I believe that all art is a form of revitalization of artistic concepts from the past and present. Taking into account the cultural implications, of the space and time between each idea and piece, one must keep in mind that art is not the only motivation behind them. In almost all occasions, the spirit and the content of the then-modern society is the true source of these creations.
Although I grew up during the nicely coined "New China," I actually lived through one of the most devastating periods of cultural destruction in modern history. When I visited the Terra Cotta Warriors of the Qin excavations, I immediately realized that the feudalism and oppression from the Qin dynasty have never quite left the country. The fundamentals of those concepts are still controlling the people in Mao's regime. Though the origins of my work grew from historical references, my pieces actually attempt to raise questions endured through time. My geographical and ideological personal journey formed the opinions that now question and explore the world today with humor, confusion, anxiety, and sarcasm.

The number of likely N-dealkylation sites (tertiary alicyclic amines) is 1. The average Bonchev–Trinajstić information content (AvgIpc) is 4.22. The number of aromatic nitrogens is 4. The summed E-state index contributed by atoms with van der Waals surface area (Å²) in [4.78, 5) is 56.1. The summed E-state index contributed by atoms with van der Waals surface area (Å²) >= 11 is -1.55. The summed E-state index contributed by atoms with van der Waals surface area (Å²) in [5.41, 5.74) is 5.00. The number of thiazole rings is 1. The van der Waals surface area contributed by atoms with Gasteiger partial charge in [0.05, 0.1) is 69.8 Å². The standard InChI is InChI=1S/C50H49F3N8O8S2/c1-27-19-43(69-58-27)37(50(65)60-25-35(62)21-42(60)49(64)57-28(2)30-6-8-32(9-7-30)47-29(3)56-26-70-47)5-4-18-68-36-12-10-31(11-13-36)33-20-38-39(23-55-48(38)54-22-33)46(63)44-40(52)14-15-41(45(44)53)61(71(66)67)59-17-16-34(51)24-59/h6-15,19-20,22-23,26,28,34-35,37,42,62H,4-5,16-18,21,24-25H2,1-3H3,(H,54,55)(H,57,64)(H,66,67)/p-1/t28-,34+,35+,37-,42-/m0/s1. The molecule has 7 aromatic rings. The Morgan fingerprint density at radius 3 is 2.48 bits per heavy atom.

After arriving in the United States many years ago, I was presented with an environment to voice my ideas and thoughts through my art. For a culture traveler like myself, this privilege is invaluable. In my new surroundings of Western religion, political systems, and the dynamic everyday life, not to mention the Bay Area funk art and figurative movement, I was in the perfect place to create my own version of reflective art.
It was during this time that I truly realized the challenge behind this attempt. Not only have I been able to constantly push the boundaries of what clay can express, I have also been able to really push myself to see how I can truly incorporate my purpose, inspirations, and critiques to reflect life. To reflect the limitless boundary of the contemporary social and political messages. Most importantly, I've been able to utilize clay to try to represent the spirit of humanity.